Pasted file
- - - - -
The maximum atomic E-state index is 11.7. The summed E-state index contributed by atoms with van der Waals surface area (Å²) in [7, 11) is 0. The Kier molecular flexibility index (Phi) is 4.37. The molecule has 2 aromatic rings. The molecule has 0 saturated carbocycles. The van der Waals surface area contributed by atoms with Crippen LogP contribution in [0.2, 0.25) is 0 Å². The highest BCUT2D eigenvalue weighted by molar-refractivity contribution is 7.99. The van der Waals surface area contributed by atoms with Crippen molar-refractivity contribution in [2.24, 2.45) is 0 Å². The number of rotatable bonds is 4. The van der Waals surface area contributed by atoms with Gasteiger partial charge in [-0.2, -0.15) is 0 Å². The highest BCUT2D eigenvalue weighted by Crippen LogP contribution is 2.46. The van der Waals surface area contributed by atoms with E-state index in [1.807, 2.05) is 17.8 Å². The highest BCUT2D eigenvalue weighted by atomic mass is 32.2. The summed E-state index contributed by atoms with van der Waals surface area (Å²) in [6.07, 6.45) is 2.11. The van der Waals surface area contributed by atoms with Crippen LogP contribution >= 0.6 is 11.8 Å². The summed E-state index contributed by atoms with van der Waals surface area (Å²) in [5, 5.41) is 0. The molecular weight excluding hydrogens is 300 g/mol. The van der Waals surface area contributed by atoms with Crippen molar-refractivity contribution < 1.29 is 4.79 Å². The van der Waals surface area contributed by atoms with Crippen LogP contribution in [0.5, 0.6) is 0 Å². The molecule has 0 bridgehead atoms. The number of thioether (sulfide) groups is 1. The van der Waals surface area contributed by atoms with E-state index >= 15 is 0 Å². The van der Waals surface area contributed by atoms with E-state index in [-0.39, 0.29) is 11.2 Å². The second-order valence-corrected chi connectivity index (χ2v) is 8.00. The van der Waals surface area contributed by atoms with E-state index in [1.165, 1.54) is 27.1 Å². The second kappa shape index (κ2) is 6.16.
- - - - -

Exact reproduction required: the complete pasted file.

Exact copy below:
The maximum atomic E-state index is 11.7. The summed E-state index contributed by atoms with van der Waals surface area (Å²) in [7, 11) is 0. The Kier molecular flexibility index (Phi) is 4.37. The molecule has 2 aromatic rings. The molecule has 0 saturated carbocycles. The van der Waals surface area contributed by atoms with Crippen LogP contribution in [0.2, 0.25) is 0 Å². The highest BCUT2D eigenvalue weighted by molar-refractivity contribution is 7.99. The van der Waals surface area contributed by atoms with Crippen molar-refractivity contribution in [2.24, 2.45) is 0 Å². The number of rotatable bonds is 4. The van der Waals surface area contributed by atoms with Gasteiger partial charge in [-0.2, -0.15) is 0 Å². The highest BCUT2D eigenvalue weighted by Crippen LogP contribution is 2.46. The van der Waals surface area contributed by atoms with E-state index in [1.807, 2.05) is 17.8 Å². The highest BCUT2D eigenvalue weighted by atomic mass is 32.2. The summed E-state index contributed by atoms with van der Waals surface area (Å²) in [6.07, 6.45) is 2.11. The van der Waals surface area contributed by atoms with Crippen LogP contribution >= 0.6 is 11.8 Å². The summed E-state index contributed by atoms with van der Waals surface area (Å²) in [5, 5.41) is 0. The molecular weight excluding hydrogens is 300 g/mol. The van der Waals surface area contributed by atoms with Crippen molar-refractivity contribution < 1.29 is 4.79 Å². The van der Waals surface area contributed by atoms with Crippen LogP contribution in [0.5, 0.6) is 0 Å². The molecule has 0 bridgehead atoms. The number of thioether (sulfide) groups is 1. The van der Waals surface area contributed by atoms with E-state index >= 15 is 0 Å². The van der Waals surface area contributed by atoms with E-state index in [-0.39, 0.29) is 11.2 Å². The second-order valence-corrected chi connectivity index (χ2v) is 8.00. The van der Waals surface area contributed by atoms with E-state index in [1.165, 1.54) is 27.1 Å². The second kappa shape index (κ2) is 6.16.